They gather under the blanket and the stray joins them. Curious about what is in the suitcase, Dreamer crawls over to it and pulls out a nail. She looks over at Seeking, who buries her head into Nourishments arms with shame. Dreamer pulls herself up and looks into the suitcase. It is full of nails. Dreamer looks sad. The stray comes to cuddle with her. Then Dreamer gets a big smile on her face and runs out of the printer with the stray. Dreamer collects the owner of the hardware store and  whispers into his ear. He smiles, then nods. Dreamer then runs back to the printer to share her idea with Seeking.

Seeking picks herself up, dusts herself off, and starts back to work. Dreamer, the hardware store man, and all the members of the house settle into a routine. Seeking creates beautiful art at the printshop, works at the house to plant her garden, and put money in debt and future. She workings with the hardware store, with a handful of nails at a time from past transgressions, and nails them into an unknown structure. The town starts to take notice. Feeling bad for judging her, the townspeople work to scrub clean the canvas straight jacket and dismantle it. Each member of the town works to recreate the jacket into something else very colorful.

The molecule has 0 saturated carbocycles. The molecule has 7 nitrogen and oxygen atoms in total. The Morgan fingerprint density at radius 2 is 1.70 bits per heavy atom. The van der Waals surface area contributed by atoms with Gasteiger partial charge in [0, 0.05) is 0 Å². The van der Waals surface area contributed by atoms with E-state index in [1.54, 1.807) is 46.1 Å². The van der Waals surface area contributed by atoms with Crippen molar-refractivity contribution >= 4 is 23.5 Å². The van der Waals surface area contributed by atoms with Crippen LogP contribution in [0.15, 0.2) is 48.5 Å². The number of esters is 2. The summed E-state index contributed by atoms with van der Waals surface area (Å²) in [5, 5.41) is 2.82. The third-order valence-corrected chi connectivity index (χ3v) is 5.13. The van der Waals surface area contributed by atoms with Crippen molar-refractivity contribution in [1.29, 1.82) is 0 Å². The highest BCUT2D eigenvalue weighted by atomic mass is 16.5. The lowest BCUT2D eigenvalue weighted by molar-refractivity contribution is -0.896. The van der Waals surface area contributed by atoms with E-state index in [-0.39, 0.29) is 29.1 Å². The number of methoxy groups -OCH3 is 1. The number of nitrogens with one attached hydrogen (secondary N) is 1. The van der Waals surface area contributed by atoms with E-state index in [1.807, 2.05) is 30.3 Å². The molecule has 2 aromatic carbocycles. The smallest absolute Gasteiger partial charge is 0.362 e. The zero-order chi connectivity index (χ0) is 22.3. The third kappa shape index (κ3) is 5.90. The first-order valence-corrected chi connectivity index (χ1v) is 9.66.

A year has passed. Seeking is happy. She has friends in Nourishment, and other members of the house. She has a flourishing garden, at the house, and debt is gone, and future is filled. They stray is healthy, and the towns people are happy too. There is a party in town today. Dreamer and Seeking have used up all the nails in past transgressions. As they are walking to the party, they see the old woman approaching. She is carrying loneliness. Seeking takes the suitcase from the old woman and they walk together to the party.

They arrive to see all the members of the house, the stray, and the towns people standing in a big group together. They part and the group reveals a beautiful wooden sailboat built with the nails from past transgressions. At the mast are Security and Sustenance, who raise a flag made of the old straight jacket. On the flag is a Print work made by Seeking. Seeking looks down at the suitcase. She uses a rag and wipes off all the letters of loneliness, except the first L,O, and E. She Writes in a V to spell Love.